The Volokh Conspiracy
Mostly law professors | Sometimes contrarian | Often libertarian | Always independent
An article in the Forward by Ilan Ben Zion about "a growing number of Israelis … opting … [to get] married virtually in the state of Utah":
That seemingly simple act has landed [Shira Hofesh] at the center of a case before the Israeli Supreme Court, one that — if her appeal succeeds — could fundamentally change the options available to Israeli couples unable to get hitched in the Holy Land.
Hofesh's husband, Alexey Kabishcher, immigrated to Israel from Ukraine as a child but is not recognized as Jewish by the Orthodox Rabbinate. As a result, the couple could not get married in Israel.
Israel, in a provision that stems from the old pre-1918 Ottoman system, provides that marriages are to be done through the couple's religious community. This "make[s] it impossible for intermarriage or same-sex weddings to take place in Israel, or even Jewish weddings performed by non-Orthodox rabbis," which has led to many Israelis getting married in nearby Cyprus. But the pandemic has shut off physical travel, and thus led to virtual marriage tourism:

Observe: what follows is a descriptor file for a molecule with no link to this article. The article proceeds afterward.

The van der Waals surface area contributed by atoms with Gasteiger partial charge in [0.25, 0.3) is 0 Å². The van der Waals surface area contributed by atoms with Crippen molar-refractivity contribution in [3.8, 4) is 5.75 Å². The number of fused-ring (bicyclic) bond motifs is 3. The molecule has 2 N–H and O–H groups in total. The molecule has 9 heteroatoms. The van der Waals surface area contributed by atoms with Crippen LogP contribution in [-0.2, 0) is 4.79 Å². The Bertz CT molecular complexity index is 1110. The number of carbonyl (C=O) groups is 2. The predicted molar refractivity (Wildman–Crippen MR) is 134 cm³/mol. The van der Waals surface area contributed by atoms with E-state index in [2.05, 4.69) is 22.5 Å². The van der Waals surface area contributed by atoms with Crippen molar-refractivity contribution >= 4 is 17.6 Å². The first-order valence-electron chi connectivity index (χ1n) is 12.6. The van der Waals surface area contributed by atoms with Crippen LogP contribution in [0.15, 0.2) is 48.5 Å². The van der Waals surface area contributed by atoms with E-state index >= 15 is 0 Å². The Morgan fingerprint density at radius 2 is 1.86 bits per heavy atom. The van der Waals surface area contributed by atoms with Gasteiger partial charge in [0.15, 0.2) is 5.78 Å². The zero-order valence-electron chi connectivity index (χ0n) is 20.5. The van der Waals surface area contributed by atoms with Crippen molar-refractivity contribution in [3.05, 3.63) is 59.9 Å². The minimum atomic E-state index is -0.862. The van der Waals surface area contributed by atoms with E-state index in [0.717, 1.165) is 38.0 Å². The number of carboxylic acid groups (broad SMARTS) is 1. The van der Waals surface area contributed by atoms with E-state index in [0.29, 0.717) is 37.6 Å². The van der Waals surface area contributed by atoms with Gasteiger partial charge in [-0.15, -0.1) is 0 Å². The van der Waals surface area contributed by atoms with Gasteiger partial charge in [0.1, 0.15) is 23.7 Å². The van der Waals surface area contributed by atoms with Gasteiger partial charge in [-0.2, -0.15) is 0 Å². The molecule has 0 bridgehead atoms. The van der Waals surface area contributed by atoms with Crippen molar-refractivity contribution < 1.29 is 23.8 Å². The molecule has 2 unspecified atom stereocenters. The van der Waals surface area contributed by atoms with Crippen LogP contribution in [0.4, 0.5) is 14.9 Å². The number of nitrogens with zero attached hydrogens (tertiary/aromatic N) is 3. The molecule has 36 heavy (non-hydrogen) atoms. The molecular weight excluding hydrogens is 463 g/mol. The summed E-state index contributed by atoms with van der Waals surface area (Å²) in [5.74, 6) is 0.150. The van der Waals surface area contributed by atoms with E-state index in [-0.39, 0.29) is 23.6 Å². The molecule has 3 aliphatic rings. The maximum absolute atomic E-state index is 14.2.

Last year, the Beehive State approved wedding ceremonies over the internet in which only the officiating party is located in Utah proper, and which doesn't require any of the parties to be residents of the state. Israelis like Hofesh started flocking — virtually — to Utah, prompting Israel's interior minister to institute a freeze on marriages performed in Utah.
Read the whole article here.
UPDATE: Commenter Bored Lawyer wins the comment thread:
If anyone knows any reason this man and this woman should not be married, let him click RAISE HAND (or type ALT-Y) now or forever hold your peace.